Merlin: The Wicked Day – Dork Review

Merlin: The Wicked DayTo be honest, I feel the BBC tricked me with this episode of Merlin. I was prepared for upbeat fun after last week’s dark sobbery, but that wasn’t what I got at all. In some ways, this was an even bigger downer. Which I will be spoiling, by the way, so don’t read on if you don’t want to know.

Does this mean Merlin has finally come of age? Or, worse still, is this the angry puberty of the show?

The King Is Dead

The worst part is, they did this to me with complete self-awareness. I mean, look at the opening scenes: a stranger comes to Camelot! But he has dark intentions! Bright, colourful images! Arthur is half-naked, but the bottom rather than the top! And then, as the baddie makes his play to assassinate the Prince, things take a different turn.

Of course, after all the reviews complaining that Merlin can be predictable at times, usually in the exact way I just described, I shouldn’t complain about an episode that subverts those expectations cleverly. Nor am I surprised that it’s written by the excellent Howard Overman, of Misfits and Vexed, not to mention many of the better Merlins.

And then, to further torture us, they dangle hope in front of our faces and… well, in spite of the shiny images in the final moments, the bad guys kinda win don’t they?  For a family show, there are some unhappy messages here.

Long Live The Topless Man

As well as being a nicely composed episode, this changes things for the future. Anthony Head is gone from the cast, which is a shame, although does answer questions I had about his future usefulness as a broken man in a rocking chair. And Arthur is now installed as new, often-topless monarch, which is a big change.

Meanwhile, Merlin is here using his elderly self as a secret identity for when he wants to do magic in public. If that becomes a habit, it could be set-up for a series ending where he gets stuck in that body forever? If the rumours about Merlin concluding with the end of series five are true, they would want to start setting that up.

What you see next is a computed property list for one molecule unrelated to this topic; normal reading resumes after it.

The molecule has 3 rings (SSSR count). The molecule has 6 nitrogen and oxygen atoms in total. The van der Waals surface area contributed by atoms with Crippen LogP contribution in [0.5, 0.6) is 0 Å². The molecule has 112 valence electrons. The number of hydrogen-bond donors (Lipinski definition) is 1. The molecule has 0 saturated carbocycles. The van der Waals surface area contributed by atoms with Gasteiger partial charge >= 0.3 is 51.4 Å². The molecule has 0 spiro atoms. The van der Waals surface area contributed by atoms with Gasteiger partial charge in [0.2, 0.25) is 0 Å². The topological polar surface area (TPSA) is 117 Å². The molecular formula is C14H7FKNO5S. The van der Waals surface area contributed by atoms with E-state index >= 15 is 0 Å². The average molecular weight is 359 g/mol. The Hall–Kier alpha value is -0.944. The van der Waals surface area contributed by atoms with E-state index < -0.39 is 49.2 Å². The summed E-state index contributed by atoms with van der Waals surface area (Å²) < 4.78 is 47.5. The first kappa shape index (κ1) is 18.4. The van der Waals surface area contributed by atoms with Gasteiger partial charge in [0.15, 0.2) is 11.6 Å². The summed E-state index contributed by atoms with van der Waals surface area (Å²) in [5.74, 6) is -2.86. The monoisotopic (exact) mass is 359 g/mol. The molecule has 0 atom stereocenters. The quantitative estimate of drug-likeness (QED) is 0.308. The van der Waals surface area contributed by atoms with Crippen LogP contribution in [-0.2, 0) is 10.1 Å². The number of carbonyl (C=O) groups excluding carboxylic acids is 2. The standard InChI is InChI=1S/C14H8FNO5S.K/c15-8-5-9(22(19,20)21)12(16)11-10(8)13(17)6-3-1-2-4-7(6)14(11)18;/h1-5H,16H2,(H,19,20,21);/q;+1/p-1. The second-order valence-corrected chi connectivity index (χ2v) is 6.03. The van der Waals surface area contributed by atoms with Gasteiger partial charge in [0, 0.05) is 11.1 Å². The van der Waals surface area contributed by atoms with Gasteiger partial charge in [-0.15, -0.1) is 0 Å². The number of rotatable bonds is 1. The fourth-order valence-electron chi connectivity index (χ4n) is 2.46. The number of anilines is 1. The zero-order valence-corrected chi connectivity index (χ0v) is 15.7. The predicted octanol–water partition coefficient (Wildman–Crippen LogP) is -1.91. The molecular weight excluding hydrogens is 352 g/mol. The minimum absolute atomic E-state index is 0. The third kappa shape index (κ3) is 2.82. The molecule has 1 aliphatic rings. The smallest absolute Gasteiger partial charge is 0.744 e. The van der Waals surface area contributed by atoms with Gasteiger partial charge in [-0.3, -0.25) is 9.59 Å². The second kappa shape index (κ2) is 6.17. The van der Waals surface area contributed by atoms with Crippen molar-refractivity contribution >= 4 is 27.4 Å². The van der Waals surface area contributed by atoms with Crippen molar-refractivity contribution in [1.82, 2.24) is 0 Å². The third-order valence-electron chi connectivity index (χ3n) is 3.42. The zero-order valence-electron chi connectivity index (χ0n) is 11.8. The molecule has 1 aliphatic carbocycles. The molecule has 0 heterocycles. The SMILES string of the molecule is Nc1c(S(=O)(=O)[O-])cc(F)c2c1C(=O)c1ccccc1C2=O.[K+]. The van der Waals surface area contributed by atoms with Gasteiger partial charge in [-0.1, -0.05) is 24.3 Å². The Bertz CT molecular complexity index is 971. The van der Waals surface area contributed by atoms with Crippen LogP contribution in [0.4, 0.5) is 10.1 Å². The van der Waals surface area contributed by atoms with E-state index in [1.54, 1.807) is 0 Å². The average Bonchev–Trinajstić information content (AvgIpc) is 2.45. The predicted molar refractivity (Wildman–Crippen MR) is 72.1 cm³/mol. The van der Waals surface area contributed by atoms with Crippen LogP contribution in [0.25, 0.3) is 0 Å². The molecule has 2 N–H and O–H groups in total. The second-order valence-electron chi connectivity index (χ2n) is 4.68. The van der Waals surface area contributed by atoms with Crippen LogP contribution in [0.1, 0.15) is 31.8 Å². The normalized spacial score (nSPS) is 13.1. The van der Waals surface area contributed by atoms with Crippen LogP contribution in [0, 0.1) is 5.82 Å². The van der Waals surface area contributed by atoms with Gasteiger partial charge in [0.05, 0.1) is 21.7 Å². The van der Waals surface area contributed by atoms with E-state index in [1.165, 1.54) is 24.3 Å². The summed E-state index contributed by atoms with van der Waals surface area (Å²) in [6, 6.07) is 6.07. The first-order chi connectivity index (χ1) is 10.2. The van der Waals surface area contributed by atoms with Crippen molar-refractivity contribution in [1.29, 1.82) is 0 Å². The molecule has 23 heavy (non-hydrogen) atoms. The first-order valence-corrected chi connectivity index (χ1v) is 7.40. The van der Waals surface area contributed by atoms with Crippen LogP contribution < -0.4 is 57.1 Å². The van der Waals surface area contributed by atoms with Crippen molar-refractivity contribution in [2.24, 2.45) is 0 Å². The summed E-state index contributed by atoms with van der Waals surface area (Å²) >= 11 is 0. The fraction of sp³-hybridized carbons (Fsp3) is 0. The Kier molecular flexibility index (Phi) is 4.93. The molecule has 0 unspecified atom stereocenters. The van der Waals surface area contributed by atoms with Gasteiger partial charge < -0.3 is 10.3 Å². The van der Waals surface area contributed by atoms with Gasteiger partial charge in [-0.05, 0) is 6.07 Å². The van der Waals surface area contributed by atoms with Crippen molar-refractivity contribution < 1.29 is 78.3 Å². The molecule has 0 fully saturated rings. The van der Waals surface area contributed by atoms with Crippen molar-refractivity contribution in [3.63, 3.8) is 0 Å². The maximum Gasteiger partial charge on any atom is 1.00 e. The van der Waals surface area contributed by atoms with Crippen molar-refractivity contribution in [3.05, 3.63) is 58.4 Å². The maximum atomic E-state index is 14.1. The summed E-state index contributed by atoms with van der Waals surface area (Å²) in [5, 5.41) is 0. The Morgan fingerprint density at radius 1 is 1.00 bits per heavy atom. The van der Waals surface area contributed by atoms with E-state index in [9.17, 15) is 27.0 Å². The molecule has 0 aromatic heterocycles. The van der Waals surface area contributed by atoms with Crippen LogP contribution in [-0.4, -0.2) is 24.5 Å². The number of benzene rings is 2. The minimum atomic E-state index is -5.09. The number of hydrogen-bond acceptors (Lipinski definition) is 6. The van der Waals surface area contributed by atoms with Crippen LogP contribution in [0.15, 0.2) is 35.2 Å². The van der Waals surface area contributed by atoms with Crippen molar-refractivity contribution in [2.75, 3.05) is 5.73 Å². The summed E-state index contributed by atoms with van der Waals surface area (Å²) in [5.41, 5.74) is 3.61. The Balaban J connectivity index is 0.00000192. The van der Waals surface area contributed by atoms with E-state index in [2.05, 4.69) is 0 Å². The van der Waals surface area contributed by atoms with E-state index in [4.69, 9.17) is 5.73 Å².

But, back in the present day, this was a strong episode of Merlin, possibly better even than the quite-good two parter they opened with. Join me next week to see if they throw us a shred of happiness, just for novelty value. Or relive the misery on iPlayer, then let us know below about how it made you feel.

More Merlin on Dork Adore | Merlin: The Darkest Hour – Dork Review

Nick Bryan

Nick learned to read and write at an early age. This has developed into an unhealthy need to either write stories or consume them for later dissection. He reviews film and TV on Dork Adore and The Digital Fix, lives in London and enjoys a nice white beer.

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  1. Anonymous says

    I think Bradley James gets more and more interesting to watch as an actor, as his character grows.  Gwen, Gaius, and Merlin, on the other hand, seem, rather stuck…

    • says

      They’ve definitely grown the most as actors, I used to find them both a little stiff and OTT in earlier series, but they’ve greatly improved. They do seem to be struggling to find much to do different with Gaius, and not sure what Gwen’s actual role will be. I guess this is why they’ve been accelerating her relationship with Arthur, since she’s running out of excuses to be in the castle.


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